GOP Gubernatorial Race Enters Final Month with Contentious Debate
Less than a month from the August Primary election in Michigan and the race for the governor’s office took a step Wednesday night.
The rules allowed space for only those candidates on the ballot and those that meet a polling threshold. A valuable invite as the race is sprinting to an end. The field consisted of Garrett Soldano, Tudor Dixon, Kevin Rinke and Ryan Kelley.
The gloves are off. The clock is ticking and the Republican candidates for governor are feeling it as each debate gets more aggressive. Different strategies taken, like businessman Rinke touting his leadership.
“We’re applying for the job of the chief executive officer and I’m the only chief executive officer on the stage,” said Rinke afterward.
To the grassroots candidate, Soldano, taking it to Dixon, the candidate endorsed by many, including the powerful DeVos family, the namesake of the building the debate was held.
“You’re backed by the establishment. You’re backed by the DeVos Empire and I think, as Michiganders, we’re sick and tired of the career politicians,” said Soldano during the debate, “These establishments having these controls over all of us and having somebody’s administration bought and paid for which yours is, Mrs. Dixon.”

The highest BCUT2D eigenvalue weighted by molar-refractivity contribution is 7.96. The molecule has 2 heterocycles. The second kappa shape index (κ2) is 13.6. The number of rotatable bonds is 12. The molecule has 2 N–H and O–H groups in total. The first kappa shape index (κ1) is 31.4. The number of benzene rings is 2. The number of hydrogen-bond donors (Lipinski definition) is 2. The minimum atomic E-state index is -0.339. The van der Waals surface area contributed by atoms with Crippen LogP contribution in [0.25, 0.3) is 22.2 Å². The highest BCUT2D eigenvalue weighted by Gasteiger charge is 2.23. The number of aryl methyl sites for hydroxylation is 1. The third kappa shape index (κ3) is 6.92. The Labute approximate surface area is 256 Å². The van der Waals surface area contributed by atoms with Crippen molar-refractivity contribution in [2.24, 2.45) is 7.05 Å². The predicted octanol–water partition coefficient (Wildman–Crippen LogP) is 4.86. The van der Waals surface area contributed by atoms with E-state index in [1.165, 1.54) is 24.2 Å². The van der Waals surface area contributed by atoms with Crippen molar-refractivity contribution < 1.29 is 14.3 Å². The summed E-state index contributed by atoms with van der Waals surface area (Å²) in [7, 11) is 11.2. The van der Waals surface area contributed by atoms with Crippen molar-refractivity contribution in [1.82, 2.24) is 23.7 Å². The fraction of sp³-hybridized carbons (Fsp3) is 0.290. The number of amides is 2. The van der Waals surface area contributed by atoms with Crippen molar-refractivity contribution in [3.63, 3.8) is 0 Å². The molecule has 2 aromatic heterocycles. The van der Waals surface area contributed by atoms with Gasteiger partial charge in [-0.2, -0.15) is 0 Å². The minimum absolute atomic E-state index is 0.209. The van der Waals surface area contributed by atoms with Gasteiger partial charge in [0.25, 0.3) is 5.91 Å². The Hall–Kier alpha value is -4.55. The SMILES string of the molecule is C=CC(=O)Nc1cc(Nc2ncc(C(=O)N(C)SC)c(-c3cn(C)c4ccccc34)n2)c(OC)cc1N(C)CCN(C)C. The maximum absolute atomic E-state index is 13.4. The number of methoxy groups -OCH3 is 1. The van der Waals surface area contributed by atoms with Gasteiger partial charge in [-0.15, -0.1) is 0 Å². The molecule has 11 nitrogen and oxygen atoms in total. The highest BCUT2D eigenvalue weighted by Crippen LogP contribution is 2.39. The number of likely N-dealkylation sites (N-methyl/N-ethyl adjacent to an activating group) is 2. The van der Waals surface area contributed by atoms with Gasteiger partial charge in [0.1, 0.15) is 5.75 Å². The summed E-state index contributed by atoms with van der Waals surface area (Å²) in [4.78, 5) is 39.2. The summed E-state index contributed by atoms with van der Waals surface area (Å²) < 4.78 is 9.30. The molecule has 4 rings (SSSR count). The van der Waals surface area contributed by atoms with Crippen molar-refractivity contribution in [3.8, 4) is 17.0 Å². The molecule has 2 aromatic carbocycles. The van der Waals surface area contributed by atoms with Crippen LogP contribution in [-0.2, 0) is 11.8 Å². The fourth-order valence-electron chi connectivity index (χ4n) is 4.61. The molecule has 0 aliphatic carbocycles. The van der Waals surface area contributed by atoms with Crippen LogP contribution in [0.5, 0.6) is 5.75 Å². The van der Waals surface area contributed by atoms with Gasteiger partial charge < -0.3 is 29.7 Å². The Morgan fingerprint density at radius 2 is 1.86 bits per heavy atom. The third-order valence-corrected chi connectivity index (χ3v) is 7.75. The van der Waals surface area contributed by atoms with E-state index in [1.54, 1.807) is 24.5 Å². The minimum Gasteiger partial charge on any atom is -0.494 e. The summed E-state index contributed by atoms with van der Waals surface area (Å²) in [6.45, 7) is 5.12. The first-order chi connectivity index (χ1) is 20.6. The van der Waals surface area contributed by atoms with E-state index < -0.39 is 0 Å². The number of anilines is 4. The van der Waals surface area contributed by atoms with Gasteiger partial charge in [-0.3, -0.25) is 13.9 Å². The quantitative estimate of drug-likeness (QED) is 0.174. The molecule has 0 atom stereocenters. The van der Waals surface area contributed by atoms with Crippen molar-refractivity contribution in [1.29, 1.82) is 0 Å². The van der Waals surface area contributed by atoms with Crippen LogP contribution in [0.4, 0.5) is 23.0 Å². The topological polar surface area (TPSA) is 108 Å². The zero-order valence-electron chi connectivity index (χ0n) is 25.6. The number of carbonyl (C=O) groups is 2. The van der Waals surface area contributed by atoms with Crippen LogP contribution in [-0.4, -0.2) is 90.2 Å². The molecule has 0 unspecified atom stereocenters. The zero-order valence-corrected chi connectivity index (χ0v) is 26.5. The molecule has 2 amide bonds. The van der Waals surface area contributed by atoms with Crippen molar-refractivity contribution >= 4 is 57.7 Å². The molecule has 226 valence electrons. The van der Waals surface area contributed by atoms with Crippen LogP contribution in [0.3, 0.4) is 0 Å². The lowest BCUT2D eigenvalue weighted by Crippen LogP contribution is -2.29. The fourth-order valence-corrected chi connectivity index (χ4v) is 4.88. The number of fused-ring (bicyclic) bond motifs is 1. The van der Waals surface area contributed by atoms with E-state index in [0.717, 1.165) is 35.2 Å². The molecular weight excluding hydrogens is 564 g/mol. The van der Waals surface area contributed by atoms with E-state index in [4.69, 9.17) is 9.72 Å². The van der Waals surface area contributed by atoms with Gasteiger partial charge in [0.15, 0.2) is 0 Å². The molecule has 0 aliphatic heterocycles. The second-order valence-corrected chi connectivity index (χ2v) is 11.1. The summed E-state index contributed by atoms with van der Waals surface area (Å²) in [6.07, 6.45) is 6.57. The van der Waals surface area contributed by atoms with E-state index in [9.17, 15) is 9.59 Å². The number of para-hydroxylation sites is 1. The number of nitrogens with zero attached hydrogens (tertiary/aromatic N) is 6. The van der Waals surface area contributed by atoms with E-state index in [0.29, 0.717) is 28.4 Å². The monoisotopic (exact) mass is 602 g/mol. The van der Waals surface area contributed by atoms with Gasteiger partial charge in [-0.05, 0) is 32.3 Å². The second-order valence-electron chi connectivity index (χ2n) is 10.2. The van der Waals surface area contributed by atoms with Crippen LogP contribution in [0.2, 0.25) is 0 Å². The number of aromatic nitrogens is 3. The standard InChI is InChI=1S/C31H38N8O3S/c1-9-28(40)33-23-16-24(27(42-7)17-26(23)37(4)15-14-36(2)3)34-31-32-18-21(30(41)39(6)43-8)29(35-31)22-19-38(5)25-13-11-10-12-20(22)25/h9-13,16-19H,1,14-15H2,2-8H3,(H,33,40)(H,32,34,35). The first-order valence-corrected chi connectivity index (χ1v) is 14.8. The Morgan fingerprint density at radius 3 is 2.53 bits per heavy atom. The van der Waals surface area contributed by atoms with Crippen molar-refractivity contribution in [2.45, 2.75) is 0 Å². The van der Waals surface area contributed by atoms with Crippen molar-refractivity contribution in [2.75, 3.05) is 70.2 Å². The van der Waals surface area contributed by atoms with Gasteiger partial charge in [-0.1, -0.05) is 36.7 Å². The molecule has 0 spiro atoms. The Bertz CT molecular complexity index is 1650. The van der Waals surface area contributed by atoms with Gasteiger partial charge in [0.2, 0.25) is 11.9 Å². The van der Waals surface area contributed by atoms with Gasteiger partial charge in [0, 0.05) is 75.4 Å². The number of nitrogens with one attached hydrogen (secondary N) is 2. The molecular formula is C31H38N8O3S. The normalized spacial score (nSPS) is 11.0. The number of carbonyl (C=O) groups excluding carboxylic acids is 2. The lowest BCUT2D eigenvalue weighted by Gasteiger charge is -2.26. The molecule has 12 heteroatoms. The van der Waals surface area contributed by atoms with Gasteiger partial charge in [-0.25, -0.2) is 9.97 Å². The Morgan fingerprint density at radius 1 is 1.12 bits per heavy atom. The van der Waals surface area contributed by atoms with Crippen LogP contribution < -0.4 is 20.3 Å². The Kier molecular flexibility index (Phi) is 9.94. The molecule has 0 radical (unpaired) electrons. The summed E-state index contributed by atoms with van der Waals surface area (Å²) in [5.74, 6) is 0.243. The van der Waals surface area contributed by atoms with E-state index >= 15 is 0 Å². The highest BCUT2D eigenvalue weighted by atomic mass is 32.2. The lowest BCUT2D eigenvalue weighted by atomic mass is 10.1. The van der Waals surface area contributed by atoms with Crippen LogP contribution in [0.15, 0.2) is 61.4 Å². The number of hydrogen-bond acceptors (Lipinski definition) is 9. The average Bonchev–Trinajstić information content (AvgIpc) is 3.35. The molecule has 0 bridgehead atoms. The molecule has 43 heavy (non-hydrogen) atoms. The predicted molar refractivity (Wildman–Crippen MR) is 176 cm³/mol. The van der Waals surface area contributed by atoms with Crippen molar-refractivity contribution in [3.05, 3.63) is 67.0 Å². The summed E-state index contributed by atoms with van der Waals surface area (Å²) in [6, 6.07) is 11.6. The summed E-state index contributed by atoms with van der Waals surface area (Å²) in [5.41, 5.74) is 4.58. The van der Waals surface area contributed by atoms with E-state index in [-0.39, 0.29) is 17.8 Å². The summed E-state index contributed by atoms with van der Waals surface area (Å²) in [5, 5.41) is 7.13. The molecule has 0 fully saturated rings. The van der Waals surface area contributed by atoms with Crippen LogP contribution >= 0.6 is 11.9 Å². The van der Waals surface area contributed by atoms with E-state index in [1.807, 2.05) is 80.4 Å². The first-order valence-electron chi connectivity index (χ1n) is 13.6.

“We just had a statewide audience calling out these other candidates who continue to give lip service and are bought and paid for by the establishment,” he added afterward.
“If there’s a thought that other candidates have that you can’t bring the party together if you have certain support, then I don’t see how they could possibly reach across the aisle,” said Dixon.
The candidates were questioned on COVID response, gun control, abortion and the state budget, among other topics during the hour and a half debate. Many answers repeated from previous debates but more accountability pressed between the candidates.
Kelley touted the action in his words. The man arrested by the FBI, scheduled to be arraigned Thursday, for his role in the January 6 riot in Washington DC,. his campaign using it as a credibility statement rather than a black eye.
“I think that we’ve already separated the candidates quite a bit,” said Kelley afterward, “Based on actions and fighting for freedom and liberty and based on actions as a candidate as well.”
The primary is August 2nd.